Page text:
FX Managers’ Peer Group 2 looked at how to take a value-at-risk approach a step further.
The FXMPG2 convened for their summer 2014 meeting in San Diego in mid-September, sponsored by Deutsche Bank. The agenda was anchored by a sponsor presentation rules-based hedging which took a look at how to take a value-at-risk approach a step further by incorporating a view on currencies.
Deutsche Bank led the session on rules-based hedging and began by looking at the benefits of currency diversification and correlation effects, but also how each individual currency's contribution to overall risk must take into account its volatility. Applying value-at-risk modeling to this analysis, one can identify the greatest risk-reduction bang for the hedge buck.
• Cost does not equal value. Measuring the cost of hedging does not show its effectiveness or value. Instead, Deutsche Bank’s presenters suggested looking for example at risk reduction at given levels of option premium spend. To decide what level to hedge/spend, a company must have a clear view of its risk tolerance: a quantitative framework should be able to be calibrated for whether, for example, upside is worth less than downside.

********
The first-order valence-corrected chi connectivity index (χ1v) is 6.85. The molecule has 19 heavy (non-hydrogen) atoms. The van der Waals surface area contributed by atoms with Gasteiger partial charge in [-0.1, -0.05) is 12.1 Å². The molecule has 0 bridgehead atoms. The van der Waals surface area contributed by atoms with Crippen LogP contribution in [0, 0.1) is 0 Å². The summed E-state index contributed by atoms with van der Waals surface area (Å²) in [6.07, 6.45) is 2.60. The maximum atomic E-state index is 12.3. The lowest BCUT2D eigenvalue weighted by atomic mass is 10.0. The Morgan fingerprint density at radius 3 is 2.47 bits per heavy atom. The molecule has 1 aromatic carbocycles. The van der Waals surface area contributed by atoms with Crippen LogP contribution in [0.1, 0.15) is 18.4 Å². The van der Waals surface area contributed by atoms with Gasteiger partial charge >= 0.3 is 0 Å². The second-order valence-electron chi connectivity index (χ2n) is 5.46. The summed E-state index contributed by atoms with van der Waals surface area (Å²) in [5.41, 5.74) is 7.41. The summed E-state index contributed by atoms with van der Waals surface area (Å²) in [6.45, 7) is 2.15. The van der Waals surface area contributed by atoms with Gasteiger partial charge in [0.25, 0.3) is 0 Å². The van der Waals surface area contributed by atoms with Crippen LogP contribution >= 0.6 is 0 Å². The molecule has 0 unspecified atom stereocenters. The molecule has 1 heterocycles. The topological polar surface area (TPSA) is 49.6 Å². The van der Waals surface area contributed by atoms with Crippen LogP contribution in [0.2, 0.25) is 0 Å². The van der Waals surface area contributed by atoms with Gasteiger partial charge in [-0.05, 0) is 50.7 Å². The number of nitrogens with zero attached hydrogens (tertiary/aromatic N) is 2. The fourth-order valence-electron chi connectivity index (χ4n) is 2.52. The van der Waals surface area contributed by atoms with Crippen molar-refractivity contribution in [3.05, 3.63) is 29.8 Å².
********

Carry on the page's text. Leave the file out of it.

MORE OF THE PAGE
• Please do take a view. If you agree that there are systematic returns in FX, as the presenters proposed, you should be open to a systematic, rules-based approach to medium-term hedging, meaning stepping away from "no view," market neutral hedge decisions. Signals to look for are (1) PPP and reversal to the mean (the example used was in the last several decades, the EURUSD has trades within a 20 percent band of PPP 71 percent of the time and periods outside of that have been short lived); (2) carry, i.e., high-yielding currencies don't depreciate as much as the implied forward indicates; and (3) momentum, meaning the past trend is likely to continue in the short to medium term. Each company can weight these three factors differently in the rules that will determine hedge decisions. A caveat: don't "over-optimize" based on historicals: consider in-sample/out-of-sample choices, recognize that volatility is a blunt instrument and that there are more ways than PPP to measure the long-term fair value of a currency.
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